The order of the conditions within a session was random and deter- mined before the experiment began. Each condition lasted for approxi- mately 15 minutes, although some were stopped after a shorter time (see Results). A camera operator was in the room for all conditions but did not interact with N. Between conditions there was break of approximately 1 minute while the condition was changed. The subject was always seated on a soft mat on the floor, she was never restricted from emitting a self- injurious response, and there were no contingencies for any self-injurious response. Four adults (three nurses and a psychologist) participated as the single adult in the relevant conditions, each being present in at least 2 ses- sions. The four conditions were as follows:

    Continuous Attention. The adult sat with the child and was instructed to give the child his/her full attention in a "pleasant undemanding way." This involved singing to the child, talking, playing finger games, and so forth. No toys or objects were available for the child to play with or touch throughout this condition.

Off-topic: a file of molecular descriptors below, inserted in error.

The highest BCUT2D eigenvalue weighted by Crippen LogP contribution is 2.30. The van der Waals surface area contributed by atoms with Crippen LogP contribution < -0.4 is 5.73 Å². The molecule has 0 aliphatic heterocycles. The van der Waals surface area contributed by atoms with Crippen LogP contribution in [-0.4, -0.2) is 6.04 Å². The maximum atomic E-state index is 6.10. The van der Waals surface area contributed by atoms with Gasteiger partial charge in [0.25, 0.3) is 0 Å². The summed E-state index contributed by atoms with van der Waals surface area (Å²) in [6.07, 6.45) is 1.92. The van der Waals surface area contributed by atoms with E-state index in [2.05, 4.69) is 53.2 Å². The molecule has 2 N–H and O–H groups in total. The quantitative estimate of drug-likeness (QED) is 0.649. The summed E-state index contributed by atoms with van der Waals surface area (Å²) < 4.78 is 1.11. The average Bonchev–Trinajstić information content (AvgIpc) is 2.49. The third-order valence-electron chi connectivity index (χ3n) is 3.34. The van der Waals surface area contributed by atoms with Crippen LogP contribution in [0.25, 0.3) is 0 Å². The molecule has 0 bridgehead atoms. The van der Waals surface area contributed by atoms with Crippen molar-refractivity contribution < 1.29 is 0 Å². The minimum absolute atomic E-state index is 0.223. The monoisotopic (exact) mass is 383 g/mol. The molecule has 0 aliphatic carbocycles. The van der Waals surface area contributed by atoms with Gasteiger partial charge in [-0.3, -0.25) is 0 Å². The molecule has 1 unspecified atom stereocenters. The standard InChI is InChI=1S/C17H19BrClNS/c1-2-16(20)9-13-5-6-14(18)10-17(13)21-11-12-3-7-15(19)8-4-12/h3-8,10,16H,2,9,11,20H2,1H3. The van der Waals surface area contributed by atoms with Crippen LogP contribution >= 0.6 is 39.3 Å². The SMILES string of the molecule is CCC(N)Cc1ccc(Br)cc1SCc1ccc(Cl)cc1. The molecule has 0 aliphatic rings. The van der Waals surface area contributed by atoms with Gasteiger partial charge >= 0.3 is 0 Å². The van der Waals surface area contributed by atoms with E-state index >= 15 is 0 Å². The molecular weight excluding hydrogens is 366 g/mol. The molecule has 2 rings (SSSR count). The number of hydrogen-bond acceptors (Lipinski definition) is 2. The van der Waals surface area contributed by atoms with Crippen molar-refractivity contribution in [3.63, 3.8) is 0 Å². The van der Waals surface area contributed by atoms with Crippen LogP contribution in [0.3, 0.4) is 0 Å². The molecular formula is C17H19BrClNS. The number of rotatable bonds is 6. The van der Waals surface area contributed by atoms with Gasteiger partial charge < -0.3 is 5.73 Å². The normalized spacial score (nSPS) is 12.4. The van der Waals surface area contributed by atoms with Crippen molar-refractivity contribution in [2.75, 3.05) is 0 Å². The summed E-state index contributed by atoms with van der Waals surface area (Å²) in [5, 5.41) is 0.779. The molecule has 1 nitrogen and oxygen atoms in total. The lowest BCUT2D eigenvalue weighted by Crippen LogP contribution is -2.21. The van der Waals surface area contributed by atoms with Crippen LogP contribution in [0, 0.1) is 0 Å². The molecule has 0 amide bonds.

No-Stimulation Condition. The child was in the same situation except the adult was not in the room. The only person in the room was the camera operator. There were no toys or any objects within the child's reach and the room was kept as quiet as possible.

    Stimulation Condition. The child was given toys which she was known to enjoy mouthing and manipulating. These included soft plastic rings, squeaky rubber toys, pegboards of various sizes, and cuddly toys. No adult sat nearby in this condition (only the camera opera tor was in the room).

    Demands" Condition. An adult sat next to the child and required her to carry out three separate tasks for 5 minutes each. The order of the tasks was decided randomly and all three tasks (a small pegboard, a large peg- board, and stacking rings) had been present in the stimulation condition. They were all known to be too difficult for the child to complete inde- pendently. The participating adult was instructed to prompt the child ver- bally, gesturally, and physically to carry out the task. Adults were told when to change the task (every 5 minutes) and this was done without a break.

  • 96 Oliver et al.